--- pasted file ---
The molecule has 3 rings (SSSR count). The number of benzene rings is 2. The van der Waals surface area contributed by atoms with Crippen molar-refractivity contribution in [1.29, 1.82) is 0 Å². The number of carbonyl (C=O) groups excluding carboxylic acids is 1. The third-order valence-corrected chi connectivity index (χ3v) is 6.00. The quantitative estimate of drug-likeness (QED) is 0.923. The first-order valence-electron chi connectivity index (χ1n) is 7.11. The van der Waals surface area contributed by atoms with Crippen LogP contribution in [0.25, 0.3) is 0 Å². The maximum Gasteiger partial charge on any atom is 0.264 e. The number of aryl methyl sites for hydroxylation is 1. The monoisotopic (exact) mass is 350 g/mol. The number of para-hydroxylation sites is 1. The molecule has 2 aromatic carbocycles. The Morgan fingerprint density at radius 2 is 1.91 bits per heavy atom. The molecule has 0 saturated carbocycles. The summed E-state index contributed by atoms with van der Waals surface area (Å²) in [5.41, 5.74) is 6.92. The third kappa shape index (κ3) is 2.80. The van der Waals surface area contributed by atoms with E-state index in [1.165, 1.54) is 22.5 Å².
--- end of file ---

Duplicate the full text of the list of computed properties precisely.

The molecule has 3 rings (SSSR count). The number of benzene rings is 2. The van der Waals surface area contributed by atoms with Crippen molar-refractivity contribution in [1.29, 1.82) is 0 Å². The number of carbonyl (C=O) groups excluding carboxylic acids is 1. The third-order valence-corrected chi connectivity index (χ3v) is 6.00. The quantitative estimate of drug-likeness (QED) is 0.923. The first-order valence-electron chi connectivity index (χ1n) is 7.11. The van der Waals surface area contributed by atoms with Crippen LogP contribution in [0.25, 0.3) is 0 Å². The maximum Gasteiger partial charge on any atom is 0.264 e. The number of aryl methyl sites for hydroxylation is 1. The monoisotopic (exact) mass is 350 g/mol. The number of para-hydroxylation sites is 1. The molecule has 2 aromatic carbocycles. The Morgan fingerprint density at radius 2 is 1.91 bits per heavy atom. The molecule has 0 saturated carbocycles. The summed E-state index contributed by atoms with van der Waals surface area (Å²) in [5.41, 5.74) is 6.92. The third kappa shape index (κ3) is 2.80. The van der Waals surface area contributed by atoms with E-state index in [1.165, 1.54) is 22.5 Å².